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Kwangtung

Not to be confused with the Kwantung Peninsula.

Digital relief map of Kwangtung province, China


Kwangtung (Guangdong) is a province of southern China incorporating the Pearl River Delta, which is formed by the distributaries of the Si (Xi), Pei (Bei), and Tung (Dong) Rivers. The province is mountainous with some peaks reaching above 6200' (1900 m). The island of Hainan was also part of Kwangtung at the start of the Second Sino-Japanese War. The provincial capital was Canton, which though one of the major cities of China was overshadowed by the British crown colony of Hong Kong. Macau was a Portuguese colony across the Pearl Estuary from Hong Kong. The province has a damp subtropical climate, with dry winters and damp, humid summers, and freezing weather is rare. The delta is ideal for rice cultivation.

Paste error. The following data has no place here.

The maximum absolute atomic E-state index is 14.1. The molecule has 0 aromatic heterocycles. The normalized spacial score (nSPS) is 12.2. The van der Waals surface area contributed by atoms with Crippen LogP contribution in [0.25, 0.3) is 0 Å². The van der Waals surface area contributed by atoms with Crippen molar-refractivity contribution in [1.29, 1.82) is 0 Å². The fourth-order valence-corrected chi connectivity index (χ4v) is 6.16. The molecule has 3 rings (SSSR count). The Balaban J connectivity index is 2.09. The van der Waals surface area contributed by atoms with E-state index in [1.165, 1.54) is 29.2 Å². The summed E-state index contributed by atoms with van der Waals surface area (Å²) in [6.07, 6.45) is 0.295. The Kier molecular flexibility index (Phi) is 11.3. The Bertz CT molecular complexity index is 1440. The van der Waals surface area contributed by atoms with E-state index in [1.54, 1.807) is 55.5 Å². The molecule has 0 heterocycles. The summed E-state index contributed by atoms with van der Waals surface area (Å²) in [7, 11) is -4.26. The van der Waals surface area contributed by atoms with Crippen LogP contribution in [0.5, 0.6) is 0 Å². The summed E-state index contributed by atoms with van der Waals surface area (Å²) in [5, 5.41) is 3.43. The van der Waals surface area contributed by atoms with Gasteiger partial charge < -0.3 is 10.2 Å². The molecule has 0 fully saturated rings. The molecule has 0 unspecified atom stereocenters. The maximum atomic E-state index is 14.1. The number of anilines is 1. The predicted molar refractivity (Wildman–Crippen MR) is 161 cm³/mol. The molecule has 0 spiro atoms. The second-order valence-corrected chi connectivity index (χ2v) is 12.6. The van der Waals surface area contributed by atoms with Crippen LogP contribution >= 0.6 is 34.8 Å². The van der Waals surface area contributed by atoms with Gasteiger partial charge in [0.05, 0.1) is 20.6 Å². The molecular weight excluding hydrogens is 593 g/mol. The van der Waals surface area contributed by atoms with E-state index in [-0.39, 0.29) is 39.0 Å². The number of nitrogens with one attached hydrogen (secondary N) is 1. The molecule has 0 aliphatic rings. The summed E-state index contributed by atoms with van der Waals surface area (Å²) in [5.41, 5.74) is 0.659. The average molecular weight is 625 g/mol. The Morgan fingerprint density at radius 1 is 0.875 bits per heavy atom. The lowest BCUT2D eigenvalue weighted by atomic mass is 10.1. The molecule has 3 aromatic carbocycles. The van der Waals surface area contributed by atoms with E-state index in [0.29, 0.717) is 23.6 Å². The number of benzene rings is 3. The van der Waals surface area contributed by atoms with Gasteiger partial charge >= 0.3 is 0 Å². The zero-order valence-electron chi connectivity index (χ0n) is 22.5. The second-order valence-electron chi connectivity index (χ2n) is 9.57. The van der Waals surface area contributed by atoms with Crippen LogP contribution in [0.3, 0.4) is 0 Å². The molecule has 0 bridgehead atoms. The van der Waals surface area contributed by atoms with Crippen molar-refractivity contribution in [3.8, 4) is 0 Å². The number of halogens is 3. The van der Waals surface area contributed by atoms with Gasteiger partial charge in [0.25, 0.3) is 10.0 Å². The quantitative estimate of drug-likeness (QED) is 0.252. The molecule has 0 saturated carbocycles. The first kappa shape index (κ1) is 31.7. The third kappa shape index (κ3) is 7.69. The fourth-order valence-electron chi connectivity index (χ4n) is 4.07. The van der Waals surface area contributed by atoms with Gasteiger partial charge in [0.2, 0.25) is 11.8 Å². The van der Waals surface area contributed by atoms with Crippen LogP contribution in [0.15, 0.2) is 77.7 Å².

The province became China's gateway to the outside world in the 16th century, and trade made it one of the wealthiest provinces of China. It also became the gateway for Western ideas, and the Kuomintang got its start here. However, the province was no longer self-sufficient in food by 1937, and the loss of Canton (occupied by the Japanese in October 1938) threatened two million Chinese with starvation. Hainan was seized in February 1939. Both remained in Japanese hands throughout the Pacific War.



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